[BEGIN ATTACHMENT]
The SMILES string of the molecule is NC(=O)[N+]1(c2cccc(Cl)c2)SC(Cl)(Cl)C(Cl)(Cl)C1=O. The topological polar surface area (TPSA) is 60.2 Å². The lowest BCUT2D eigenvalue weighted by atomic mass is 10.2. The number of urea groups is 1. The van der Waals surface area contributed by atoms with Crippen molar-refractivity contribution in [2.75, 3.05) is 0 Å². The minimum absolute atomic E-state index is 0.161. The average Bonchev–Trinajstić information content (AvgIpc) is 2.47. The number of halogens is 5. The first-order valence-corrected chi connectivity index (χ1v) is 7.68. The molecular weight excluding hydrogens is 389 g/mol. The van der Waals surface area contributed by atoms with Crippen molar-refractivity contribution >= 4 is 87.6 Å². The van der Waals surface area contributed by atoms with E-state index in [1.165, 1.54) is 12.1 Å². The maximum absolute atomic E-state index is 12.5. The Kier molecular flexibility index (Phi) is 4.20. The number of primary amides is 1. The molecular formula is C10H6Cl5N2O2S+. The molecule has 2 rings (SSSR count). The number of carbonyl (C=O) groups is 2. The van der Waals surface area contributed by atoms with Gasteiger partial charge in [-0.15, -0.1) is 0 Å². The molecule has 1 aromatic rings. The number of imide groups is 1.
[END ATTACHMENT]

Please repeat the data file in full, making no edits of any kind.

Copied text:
The SMILES string of the molecule is NC(=O)[N+]1(c2cccc(Cl)c2)SC(Cl)(Cl)C(Cl)(Cl)C1=O. The topological polar surface area (TPSA) is 60.2 Å². The lowest BCUT2D eigenvalue weighted by atomic mass is 10.2. The number of urea groups is 1. The van der Waals surface area contributed by atoms with Crippen molar-refractivity contribution in [2.75, 3.05) is 0 Å². The minimum absolute atomic E-state index is 0.161. The average Bonchev–Trinajstić information content (AvgIpc) is 2.47. The number of halogens is 5. The first-order valence-corrected chi connectivity index (χ1v) is 7.68. The molecular weight excluding hydrogens is 389 g/mol. The van der Waals surface area contributed by atoms with Crippen molar-refractivity contribution >= 4 is 87.6 Å². The van der Waals surface area contributed by atoms with E-state index in [1.165, 1.54) is 12.1 Å². The maximum absolute atomic E-state index is 12.5. The Kier molecular flexibility index (Phi) is 4.20. The number of primary amides is 1. The molecular formula is C10H6Cl5N2O2S+. The molecule has 2 rings (SSSR count). The number of carbonyl (C=O) groups is 2. The van der Waals surface area contributed by atoms with Gasteiger partial charge in [-0.15, -0.1) is 0 Å². The molecule has 1 aromatic rings. The number of imide groups is 1.